Successful change management requires thoughtful planning and sensitive implementation, and above all, consultation with, and involvement of, the people affected by the changes.
A desire to see change implemented quickly can often lead to insufficient consultation with those who will be most affected by the change and staff issues can arise preventing successful change from taking place.
The following tips will help you to ensure that your change initiatives achieve their objectives
Sustainable change should be realistic, achievable and measurable. Before starting organisational change, ask yourself the following questions:
- What do we want to achieve with this change, why, and how will we know that the change has been achieved?
- Who is affected by this change, and how will they react to it?
- How much of this change can we achieve ourselves, and what parts of the change do we need help with?
Don't allow obstacles to block the vision and don't underestimate the power of vision. But remember it will need to be regularly and appropriately communicated.
Before the change process can occur, there must be a 'felt need for change" by key leaders in the organisation to stir the organisation out of complacency. Ensure key managers are with you on the change message and that they accept responsibility for leading cultural change within their units and for maintaining momentum for the change.
During periods of change communication needs to function to a very high standard. Consider the extent to which you are communicating with the wider organisation?
- How purposeful is it?
- How clear are the objectives when communicating downwards, upwards, across the organisation and externally?
- How well are you achieving a balance between what, why and how? Do people understand the 'Why' - the need for the change as well as the 'What' - what the change will involve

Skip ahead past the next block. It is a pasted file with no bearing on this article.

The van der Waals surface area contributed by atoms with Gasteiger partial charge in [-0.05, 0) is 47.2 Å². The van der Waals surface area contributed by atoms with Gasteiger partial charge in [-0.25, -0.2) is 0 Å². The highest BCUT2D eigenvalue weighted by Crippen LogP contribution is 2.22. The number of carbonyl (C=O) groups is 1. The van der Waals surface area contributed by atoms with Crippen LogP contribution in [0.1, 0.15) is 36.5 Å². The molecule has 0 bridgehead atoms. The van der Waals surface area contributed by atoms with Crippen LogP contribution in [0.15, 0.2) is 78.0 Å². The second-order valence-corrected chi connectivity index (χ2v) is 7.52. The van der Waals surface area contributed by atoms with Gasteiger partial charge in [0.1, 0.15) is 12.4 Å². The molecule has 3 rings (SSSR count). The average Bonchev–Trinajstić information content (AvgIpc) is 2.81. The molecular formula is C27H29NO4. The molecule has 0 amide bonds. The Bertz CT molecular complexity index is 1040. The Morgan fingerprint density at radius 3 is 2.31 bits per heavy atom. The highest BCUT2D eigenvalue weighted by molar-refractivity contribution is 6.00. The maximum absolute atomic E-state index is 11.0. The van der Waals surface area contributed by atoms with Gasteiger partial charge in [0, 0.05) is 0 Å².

Do not sell change to people as a way of accelerating 'agreement' and implementation. 'Selling' change to people is not a sustainable strategy for success. Instead, change needs to be understood and managed in a way that people can cope effectively with it. Be mindful that the chief insecurity of most staff is change itself. Senior managers and directors responsible for managing organisational change do not, as a rule, fear change - they generally thrive on it. So remember that staff may not relish change, they may find it threatening and fear a loss of status, influence or autonomy.
Encourage feedback. Create forums where staff can ask questions and discuss their concerns. It is better to have concerns out in the open than festering away and building passive resistance.
Communicate consistently, frequently, and through multiple channels, including speaking, writing, video, training, focus groups, bulletin boards, Intranets, and more about the change. Think about the informal opportunities to communicate that arise during the day and make use of them to share ideas and get feedback.
Ensure all sensitive aspects of organizational change management are conducted face-to-face. Encourage your managers to communicate face-to-face with their people too. Don't rely on email and written notices, they are extremely weak at conveying and developing understanding and are open to misinterpretation.
For organisational change that entails new actions, objectives and processes for a group or team of people, use workshops to achieve understanding, involvement, plans, measurable aims, actions and commitment.
Publicly acknowledge when people make changes in behaviour and attitude that leads to the success of the change initiative. Make the connections between their behaviour and the changes. Celebrate each small win publicly.